The Club has provided Garden Therapy for over 55 years. Currently we are providing a “simulation” of an experience that has senior residents use all five senses to evoke happy memories and ideas. And to converse and interact with each other, staff and volunteers. Past simulations have included Farmers Market and Harvest Fall Festival. Also, residents are given a small token from the event to display in their rooms and keep the conversations going. Holiday themed simulations have taken place in several months!


While the pandemic postponed indoor gatherings, the Club held wonderfully educational and entertaining meetings on Zoom, planted beautiful bulbs throughout town, and welcomed new members who look forward to participating in the club’s many projects and activities. Spring, summer and fall events were  scheduled, and we’ve been delighted to get together and garden again!


With the warm, sunny weather, our gardens grew wonderfully! Last spring and summer, volunteer members took the opportunity to water, weed, prune, and share the joy of gardening at five gorgeous town gardens. Located at various historic sites and parks, these gardens have been designed, developed, and maintained by members in support of the Club’s ongoing civic beautification projects. (Pictured: Deacon John Grave House, Perennial Garden For more information and plant lists, click here.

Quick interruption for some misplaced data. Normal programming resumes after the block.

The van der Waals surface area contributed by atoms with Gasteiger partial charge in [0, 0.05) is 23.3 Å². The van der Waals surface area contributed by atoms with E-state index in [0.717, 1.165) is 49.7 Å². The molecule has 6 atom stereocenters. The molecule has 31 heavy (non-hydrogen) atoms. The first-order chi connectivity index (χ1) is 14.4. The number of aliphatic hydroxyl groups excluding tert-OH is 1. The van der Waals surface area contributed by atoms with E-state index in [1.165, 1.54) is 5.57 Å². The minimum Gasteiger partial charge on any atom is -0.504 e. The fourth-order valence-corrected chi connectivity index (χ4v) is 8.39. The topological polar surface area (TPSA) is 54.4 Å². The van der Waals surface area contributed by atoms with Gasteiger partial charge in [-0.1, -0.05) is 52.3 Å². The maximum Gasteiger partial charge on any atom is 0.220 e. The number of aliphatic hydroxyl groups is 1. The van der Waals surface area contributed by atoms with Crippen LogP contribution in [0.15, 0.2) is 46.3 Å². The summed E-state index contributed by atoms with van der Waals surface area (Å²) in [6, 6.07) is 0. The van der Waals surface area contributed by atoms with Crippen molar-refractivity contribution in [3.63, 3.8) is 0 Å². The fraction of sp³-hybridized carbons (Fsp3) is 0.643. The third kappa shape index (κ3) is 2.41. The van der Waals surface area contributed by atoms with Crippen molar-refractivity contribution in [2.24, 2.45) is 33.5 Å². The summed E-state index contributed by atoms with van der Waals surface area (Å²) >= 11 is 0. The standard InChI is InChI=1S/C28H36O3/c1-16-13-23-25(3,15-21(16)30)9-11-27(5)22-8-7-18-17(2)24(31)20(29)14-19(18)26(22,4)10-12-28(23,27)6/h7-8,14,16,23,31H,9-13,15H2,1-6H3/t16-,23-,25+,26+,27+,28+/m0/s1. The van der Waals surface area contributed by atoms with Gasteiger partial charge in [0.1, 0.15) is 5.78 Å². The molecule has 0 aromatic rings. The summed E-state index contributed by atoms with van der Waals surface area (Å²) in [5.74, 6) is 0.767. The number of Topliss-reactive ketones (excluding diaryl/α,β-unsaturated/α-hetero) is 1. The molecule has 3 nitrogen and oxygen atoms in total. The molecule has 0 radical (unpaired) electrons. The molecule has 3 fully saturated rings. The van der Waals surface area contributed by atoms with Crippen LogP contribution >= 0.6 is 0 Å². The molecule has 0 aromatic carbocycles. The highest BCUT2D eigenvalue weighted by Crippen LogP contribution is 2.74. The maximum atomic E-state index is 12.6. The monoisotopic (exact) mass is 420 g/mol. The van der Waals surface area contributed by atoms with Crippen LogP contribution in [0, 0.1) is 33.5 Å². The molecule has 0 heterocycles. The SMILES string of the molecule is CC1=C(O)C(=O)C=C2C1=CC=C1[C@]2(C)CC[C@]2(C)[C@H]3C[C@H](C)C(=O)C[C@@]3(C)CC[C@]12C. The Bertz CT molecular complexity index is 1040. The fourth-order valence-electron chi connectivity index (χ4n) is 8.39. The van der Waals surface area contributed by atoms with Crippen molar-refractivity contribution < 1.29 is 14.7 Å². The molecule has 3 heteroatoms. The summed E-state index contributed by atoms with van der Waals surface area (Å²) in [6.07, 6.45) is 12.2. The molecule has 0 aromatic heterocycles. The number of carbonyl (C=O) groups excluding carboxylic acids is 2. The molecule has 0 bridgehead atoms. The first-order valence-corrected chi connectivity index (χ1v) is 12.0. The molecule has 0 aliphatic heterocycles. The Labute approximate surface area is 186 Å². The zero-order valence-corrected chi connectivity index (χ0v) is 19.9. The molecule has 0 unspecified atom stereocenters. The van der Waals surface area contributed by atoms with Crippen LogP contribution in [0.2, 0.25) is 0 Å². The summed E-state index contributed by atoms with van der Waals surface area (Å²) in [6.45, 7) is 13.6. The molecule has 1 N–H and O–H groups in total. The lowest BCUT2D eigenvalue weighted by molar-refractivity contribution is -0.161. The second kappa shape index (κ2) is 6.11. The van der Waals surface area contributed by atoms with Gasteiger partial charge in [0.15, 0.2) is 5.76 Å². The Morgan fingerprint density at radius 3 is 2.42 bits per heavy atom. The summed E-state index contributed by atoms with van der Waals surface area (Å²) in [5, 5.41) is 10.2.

From spring through the month of August, members will have the opportunity to enjoy “Open Gardens,” a club initiative in which members and Madison residents open their private gardens for viewing. 


New Projects


Successfully accomplished in time for the Memorial Day Ceremony, the Veterans’ Memorial Garden has been renewed with shrubs and perennials in calming green and white tones that will complement the monuments and provide interest in all four seasons. The newly designed plantings will honor our town’s Veterans, and be enjoyed by visitors who come to the Madison Town Green.


Our Club supports the Madison Pollinator Pathway Project, which is developing an educational native plant garden at the E.C. Scranton Library. The new garden will create a pollinator-friendly habitat that will encourage bees, butterflies and other pollinators to sustain our environment and support food plants. 

The Madison Pollinator Pathway Project works to preserve, protect and develop pollinator habitats throughout town. By joining the Pollinator Pathway Project, residents can help extend connections from their properties to land-trust sites, town and state gardens, and other private properties. For more information: pollinator-pathway.org/madison



Club members attended the Bauer Park Fall Festival on October 15, giving away 350 daffodil bulbs (five per bag with planting instructions) in the first 90 minutes! Thirty bulbs were donated to the Greenway Trail and twenty to Rettich Preserve.  

In addition to informing our “Madison’s Going Daffodils” project, we also spoke about extending the Bauer Apple Orchard and working with Tom Cleveland to plant heritage varieties of pears and apples. A number of people volunteered to help with this project. Our friendly keepers of the Bees at Bauer, Deidre Prisco (now a GCM member) and Lewis Strauss were with us.  Their open hive demonstrations were very popular, and Honey from the Hives was available for purchase with the money going to Bauer Park.